Thanks for the list Jo.  I did edit one of my earlier postings as I had typed that he had commissioned 17 works; I should have typed 17 piano concertos.

PD

Offline Handelian

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Re: Paul Wittgenstein: The one-armed piano maestro of WWI
« Reply #5 on: November 17, 2020, 11:44:23 PM »
Whatever Wittgenstein was as a man or a pianist, we can certainly be grateful to him for commissioning the number of works he did for the left-hand, including one of the greatest concertos ever written, which is the Ravel concerto for the left hand. An astonishing piece of genius. Whether he liked it or not, music lovers of falling over themselves to like it ever since and pianists have queued to play it.

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Re: Paul Wittgenstein: The one-armed piano maestro of WWI
« Reply #6 on: November 18, 2020, 12:47:08 AM »
Whatever Wittgenstein was as a man or a pianist, we can certainly be grateful to him for commissioning the number of works he did for the left-hand, including one of the greatest concertos ever written, which is the Ravel concerto for the left hand. An astonishing piece of genius. Whether he liked it or not, music lovers of falling over themselves to like it ever since and pianists have queued to play it.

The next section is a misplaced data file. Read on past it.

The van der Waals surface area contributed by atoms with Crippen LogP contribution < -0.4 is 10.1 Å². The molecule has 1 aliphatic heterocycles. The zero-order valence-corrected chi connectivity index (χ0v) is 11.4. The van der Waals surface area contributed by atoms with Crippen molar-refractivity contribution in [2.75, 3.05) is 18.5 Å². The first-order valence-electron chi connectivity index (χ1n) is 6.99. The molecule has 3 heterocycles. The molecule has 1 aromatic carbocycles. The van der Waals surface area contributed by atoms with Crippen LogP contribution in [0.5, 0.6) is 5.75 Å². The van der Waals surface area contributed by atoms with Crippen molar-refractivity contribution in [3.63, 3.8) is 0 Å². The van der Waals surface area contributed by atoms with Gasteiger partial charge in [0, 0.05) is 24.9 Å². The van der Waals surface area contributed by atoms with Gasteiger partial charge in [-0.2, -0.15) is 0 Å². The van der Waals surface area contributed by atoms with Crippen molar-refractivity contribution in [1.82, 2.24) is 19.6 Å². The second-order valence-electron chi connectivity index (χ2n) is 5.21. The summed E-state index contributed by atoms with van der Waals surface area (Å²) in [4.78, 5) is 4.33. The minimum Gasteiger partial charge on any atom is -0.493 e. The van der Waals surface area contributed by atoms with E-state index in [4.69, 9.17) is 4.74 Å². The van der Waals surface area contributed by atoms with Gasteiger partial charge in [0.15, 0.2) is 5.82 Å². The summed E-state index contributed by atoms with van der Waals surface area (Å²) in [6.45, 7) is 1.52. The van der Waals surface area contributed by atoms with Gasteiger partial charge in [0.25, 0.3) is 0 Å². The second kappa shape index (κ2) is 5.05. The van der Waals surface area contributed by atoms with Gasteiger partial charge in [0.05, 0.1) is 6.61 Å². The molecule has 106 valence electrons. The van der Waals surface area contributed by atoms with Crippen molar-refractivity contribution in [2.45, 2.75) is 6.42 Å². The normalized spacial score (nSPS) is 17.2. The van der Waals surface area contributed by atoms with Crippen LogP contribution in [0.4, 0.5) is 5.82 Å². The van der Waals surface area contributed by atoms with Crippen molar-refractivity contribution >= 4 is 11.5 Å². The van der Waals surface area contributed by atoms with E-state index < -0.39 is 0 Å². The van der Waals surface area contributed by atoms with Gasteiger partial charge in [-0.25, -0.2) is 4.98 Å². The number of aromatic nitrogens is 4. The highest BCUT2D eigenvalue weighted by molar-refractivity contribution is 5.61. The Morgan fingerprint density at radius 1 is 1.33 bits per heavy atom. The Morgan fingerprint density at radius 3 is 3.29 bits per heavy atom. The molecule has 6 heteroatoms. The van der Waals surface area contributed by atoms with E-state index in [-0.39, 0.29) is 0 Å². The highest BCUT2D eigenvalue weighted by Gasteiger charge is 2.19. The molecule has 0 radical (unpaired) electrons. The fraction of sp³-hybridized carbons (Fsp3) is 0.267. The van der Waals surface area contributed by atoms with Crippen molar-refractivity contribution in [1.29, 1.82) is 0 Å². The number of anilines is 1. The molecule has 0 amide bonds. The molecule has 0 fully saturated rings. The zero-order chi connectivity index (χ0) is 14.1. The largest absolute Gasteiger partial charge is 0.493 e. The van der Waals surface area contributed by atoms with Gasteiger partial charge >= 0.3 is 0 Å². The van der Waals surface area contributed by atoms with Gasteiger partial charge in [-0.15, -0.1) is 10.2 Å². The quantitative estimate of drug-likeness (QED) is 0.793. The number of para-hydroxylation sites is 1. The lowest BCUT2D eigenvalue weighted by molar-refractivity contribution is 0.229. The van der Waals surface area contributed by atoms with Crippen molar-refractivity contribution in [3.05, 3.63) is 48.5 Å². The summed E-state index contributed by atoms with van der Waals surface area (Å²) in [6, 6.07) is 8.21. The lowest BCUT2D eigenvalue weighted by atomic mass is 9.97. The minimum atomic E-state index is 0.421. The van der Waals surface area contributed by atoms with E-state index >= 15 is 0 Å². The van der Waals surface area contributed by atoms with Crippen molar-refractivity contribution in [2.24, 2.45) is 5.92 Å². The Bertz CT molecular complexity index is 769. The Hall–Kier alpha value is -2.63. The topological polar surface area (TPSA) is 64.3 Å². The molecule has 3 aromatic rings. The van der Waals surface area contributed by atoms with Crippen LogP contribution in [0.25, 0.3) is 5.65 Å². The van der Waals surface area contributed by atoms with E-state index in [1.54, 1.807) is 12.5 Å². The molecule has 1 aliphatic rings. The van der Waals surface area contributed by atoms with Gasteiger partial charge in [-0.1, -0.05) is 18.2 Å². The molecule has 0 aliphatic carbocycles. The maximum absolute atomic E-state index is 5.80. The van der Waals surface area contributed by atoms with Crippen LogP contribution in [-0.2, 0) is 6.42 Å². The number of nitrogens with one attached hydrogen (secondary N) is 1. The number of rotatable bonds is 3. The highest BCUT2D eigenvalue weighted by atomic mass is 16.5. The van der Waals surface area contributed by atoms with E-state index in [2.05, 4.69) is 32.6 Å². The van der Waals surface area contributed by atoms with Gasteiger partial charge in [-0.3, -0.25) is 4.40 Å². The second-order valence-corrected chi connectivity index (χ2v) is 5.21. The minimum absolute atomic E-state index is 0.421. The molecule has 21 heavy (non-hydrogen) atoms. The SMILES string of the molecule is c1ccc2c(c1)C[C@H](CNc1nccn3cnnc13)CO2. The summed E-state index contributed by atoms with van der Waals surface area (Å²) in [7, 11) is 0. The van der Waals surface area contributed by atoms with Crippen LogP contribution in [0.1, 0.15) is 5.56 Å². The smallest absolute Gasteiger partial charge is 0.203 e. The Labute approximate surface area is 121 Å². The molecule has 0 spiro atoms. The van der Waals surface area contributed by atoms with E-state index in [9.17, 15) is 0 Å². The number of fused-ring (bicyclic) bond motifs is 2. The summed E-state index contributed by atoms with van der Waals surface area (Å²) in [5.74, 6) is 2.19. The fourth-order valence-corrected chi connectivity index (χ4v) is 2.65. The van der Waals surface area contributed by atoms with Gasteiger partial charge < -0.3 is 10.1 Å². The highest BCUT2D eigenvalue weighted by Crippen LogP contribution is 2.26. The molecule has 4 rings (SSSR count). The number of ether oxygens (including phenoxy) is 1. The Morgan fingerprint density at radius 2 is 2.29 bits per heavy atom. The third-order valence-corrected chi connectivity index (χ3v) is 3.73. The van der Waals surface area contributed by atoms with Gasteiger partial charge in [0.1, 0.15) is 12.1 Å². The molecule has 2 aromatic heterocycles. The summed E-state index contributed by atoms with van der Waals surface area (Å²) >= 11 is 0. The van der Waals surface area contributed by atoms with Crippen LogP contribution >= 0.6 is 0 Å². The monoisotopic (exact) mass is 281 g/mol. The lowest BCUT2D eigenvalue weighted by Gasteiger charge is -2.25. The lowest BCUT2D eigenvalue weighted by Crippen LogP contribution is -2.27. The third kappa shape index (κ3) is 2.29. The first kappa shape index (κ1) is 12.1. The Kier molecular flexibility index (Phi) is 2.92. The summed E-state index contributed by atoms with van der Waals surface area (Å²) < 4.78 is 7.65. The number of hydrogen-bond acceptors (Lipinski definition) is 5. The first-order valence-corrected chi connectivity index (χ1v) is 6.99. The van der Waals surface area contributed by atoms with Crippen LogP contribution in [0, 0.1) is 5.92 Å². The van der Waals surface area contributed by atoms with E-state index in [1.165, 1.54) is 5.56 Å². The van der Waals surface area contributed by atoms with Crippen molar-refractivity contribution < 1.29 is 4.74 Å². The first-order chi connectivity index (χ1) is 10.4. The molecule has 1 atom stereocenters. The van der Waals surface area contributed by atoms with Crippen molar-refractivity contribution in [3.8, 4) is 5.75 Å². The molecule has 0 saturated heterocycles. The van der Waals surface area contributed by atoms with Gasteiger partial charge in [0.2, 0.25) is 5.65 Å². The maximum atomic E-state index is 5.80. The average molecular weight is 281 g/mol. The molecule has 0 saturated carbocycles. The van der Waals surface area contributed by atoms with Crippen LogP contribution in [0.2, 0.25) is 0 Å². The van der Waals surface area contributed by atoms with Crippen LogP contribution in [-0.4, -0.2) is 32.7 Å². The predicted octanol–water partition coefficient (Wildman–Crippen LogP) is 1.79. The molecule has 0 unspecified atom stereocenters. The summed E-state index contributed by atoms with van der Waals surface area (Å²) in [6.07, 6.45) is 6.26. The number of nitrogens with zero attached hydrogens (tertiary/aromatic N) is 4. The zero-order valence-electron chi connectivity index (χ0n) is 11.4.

+1
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Online ritter

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Re: Paul Wittgenstein: The one-armed piano maestro of WWI
« Reply #7 on: November 18, 2020, 12:55:53 AM »
Whatever Wittgenstein was as a man or a pianist, we can certainly be grateful to him for commissioning the number of works he did for the left-hand, including one of the greatest concertos ever written, which is the Ravel concerto for the left hand. An astonishing piece of genius. Whether he liked it or not, music lovers of falling over themselves to like it ever since and pianists have queued to play it.
Indeed. It's a bit like Ida Rubinstein, who is supposed not to have been such a great dancer and diseuse, and yet her patronage and initiative led to some wonderful works, such as Le martyre de Saint Sébastien, Perséphone, Boléro, Jeanne d'Arc au Bûcher...
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Offline Jo498